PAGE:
TMI? Licensing Your Personal Genome to Scientists
A database under development lets people license their genomes, electronic medical records and other future digital data to scientists. Scientists can then use the data in studies.
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In five to 10 years, personal genome sequencing will cost less than $100 and people will have access to their medical records online, which means they'll have more data about their health than ever.
At least that's what open-access advocate John Wilbanks thinks. One consequence may be that people will have more control over where their personal data go.
Wilbanks is working on one project to give people unusual rights over their medical data. He's creating a repository where people can donate their genomes, electronic medical records and even smartphone-recorded personal data to clinical studies. Legally, donors license the rights to their data to researchers – a first, as the rights to the data of study volunteers usually belong to the study. It's informed consent for the individual-focused, digital age. [New Machine Makes $1,000 Human Genome Scans a Reality ]
Wilbanks, who has worked at various Internet research institutes, hopes his database will accelerate medical discoveries by making it easy for any scientist to access a database full of donated medical data. "The real goal of this is that we want companies, researchers, crazy people — we want everyone to be able to take a shot at doing disease research," he said. The more people there are working on a problem, the more creative solutions people find and the faster problems get solved, he believes.
His Portable Legal Consent system isn't taking volunteers now, but will start recruiting for its first trial run in a few weeks, Wilbanks told InnovationNewsDaily. At that time, volunteers can sign up at Weconsent.us. Like medical consent forms that study volunteers sign now, the website will take visitors through a series of questions and quizzes to ensure people know what they're donating and what the risks are. The consent process is designed so people can easily quit if they change their minds as they learn more, Wilbanks said.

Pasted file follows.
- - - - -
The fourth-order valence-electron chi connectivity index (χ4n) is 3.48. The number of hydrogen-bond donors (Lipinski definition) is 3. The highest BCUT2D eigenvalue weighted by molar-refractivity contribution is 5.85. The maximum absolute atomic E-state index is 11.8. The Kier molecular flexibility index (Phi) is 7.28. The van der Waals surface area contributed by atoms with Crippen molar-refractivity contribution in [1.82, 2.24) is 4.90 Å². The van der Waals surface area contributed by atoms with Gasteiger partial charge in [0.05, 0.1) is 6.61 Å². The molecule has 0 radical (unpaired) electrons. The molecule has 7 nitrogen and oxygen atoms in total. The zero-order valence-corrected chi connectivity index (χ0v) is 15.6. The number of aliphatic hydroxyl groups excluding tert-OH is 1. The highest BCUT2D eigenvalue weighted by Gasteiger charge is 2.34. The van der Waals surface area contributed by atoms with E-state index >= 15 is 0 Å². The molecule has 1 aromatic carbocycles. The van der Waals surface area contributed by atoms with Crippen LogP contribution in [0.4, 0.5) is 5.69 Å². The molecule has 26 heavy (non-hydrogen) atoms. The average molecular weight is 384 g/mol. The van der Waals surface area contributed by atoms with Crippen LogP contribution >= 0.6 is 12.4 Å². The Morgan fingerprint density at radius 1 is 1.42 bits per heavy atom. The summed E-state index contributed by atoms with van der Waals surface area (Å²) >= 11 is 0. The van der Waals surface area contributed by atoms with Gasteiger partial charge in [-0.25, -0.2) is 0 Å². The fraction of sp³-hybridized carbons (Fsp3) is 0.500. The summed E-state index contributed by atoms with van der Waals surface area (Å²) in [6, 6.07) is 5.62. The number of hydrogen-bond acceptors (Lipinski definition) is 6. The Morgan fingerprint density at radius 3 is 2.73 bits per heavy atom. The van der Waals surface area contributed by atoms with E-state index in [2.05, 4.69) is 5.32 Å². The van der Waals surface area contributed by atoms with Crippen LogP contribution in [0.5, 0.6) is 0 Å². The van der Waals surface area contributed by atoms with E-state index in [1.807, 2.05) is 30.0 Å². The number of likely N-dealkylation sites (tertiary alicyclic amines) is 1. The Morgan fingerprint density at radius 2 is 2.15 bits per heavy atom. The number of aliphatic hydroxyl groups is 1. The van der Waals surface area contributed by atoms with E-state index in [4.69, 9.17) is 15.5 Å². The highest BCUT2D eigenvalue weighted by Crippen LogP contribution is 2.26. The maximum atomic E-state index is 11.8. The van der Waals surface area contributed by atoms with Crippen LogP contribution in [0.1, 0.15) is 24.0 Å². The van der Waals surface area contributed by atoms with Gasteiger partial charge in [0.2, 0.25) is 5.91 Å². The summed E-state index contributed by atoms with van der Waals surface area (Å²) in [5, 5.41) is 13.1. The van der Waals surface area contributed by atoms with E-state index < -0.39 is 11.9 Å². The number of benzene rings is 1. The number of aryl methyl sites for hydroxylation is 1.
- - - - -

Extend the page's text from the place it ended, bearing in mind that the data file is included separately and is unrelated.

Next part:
A few things in the Portal Legal Consent form differ from the usual study volunteer paperwork. For one, people can specify if they want their data used in research that will get published in journals that make their articles available for free, instead of journals that make readers pay for articles. That way, people can get a copy of studies their data were used in, Wilbanks said.
Another difference is that users can withdraw their data from the repository at any time. They can't withdraw from studies their data have already been used in, however. [World Repository of Human Genetics Now Hosted by Amazon ]
After clicking through the consent form, people upload their data. Right now, the system takes results from personal genome services such as 23andMe and Medicare data in the U.S. government's Blue Button format. Wilbanks is working on building technology that lets people upload data from personal health devices, such as pedometers, and from health apps.
The data are stripped of identifiers, such as names and addresses. The Portable Legal Consent system will set up barriers to prevent people from going in and matching names to genomes, but its makers can't guarantee their barriers are fail-proof. "We don't know all the risks and we don't know how easy it'll be to re-identify," Wilbanks said. "You are, as a part of the process, running the risk of being identified."
People should sign up only if they really want to, he said. He imagines science enthusiasts and people with genetic diseases they want studied might be especially interested.
As long as he depends on volunteers, however, Wilbanks will almost certainly get a biased sample. People must have genetic data in the first place in order to donate it. Right now, a 23andMe genetic test costs $300 and the majority of its customers are wealthier and better educated than average. "People who can afford Apple products," Wilbanks said, jokingly. To gather a more representative sample of people — the kind of sample scientists want, to make sure their studies apply broadly — Portable Legal Consent wants to partner with disease foundations and medical centers. The partnerships should make it easy for members of those foundations to donate their data.
Wilbanks' vision is certainly forward-looking. Few people today have digital data they can license out, even if they wanted to. Wilbanks decided to start his system early, however, to make sure it stays free.
"By the time everyone has data, everyone's going to be racing to monetize it, not share it," he said. "Open systems are easier to implement before anyone's watching."